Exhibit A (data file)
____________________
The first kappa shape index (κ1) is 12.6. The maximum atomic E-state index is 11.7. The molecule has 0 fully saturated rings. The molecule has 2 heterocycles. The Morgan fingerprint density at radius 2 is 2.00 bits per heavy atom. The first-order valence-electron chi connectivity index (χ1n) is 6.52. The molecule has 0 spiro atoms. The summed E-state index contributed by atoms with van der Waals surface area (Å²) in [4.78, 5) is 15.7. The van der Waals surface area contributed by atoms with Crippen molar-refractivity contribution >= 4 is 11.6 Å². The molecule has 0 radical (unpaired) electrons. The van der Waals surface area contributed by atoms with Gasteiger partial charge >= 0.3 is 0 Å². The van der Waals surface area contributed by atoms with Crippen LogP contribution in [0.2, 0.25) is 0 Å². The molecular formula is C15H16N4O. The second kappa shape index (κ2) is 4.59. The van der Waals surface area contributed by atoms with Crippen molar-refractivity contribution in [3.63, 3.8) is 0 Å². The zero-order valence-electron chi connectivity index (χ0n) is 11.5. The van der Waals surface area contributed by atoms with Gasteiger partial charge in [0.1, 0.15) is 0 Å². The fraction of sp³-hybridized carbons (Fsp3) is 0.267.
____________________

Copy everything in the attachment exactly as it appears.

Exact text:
The first kappa shape index (κ1) is 12.6. The maximum atomic E-state index is 11.7. The molecule has 0 fully saturated rings. The molecule has 2 heterocycles. The Morgan fingerprint density at radius 2 is 2.00 bits per heavy atom. The first-order valence-electron chi connectivity index (χ1n) is 6.52. The molecule has 0 spiro atoms. The summed E-state index contributed by atoms with van der Waals surface area (Å²) in [4.78, 5) is 15.7. The van der Waals surface area contributed by atoms with Crippen molar-refractivity contribution >= 4 is 11.6 Å². The molecule has 0 radical (unpaired) electrons. The van der Waals surface area contributed by atoms with Gasteiger partial charge >= 0.3 is 0 Å². The van der Waals surface area contributed by atoms with Crippen LogP contribution in [0.2, 0.25) is 0 Å². The molecular formula is C15H16N4O. The second kappa shape index (κ2) is 4.59. The van der Waals surface area contributed by atoms with Crippen molar-refractivity contribution in [3.63, 3.8) is 0 Å². The zero-order valence-electron chi connectivity index (χ0n) is 11.5. The van der Waals surface area contributed by atoms with Gasteiger partial charge in [0.1, 0.15) is 0 Å². The fraction of sp³-hybridized carbons (Fsp3) is 0.267.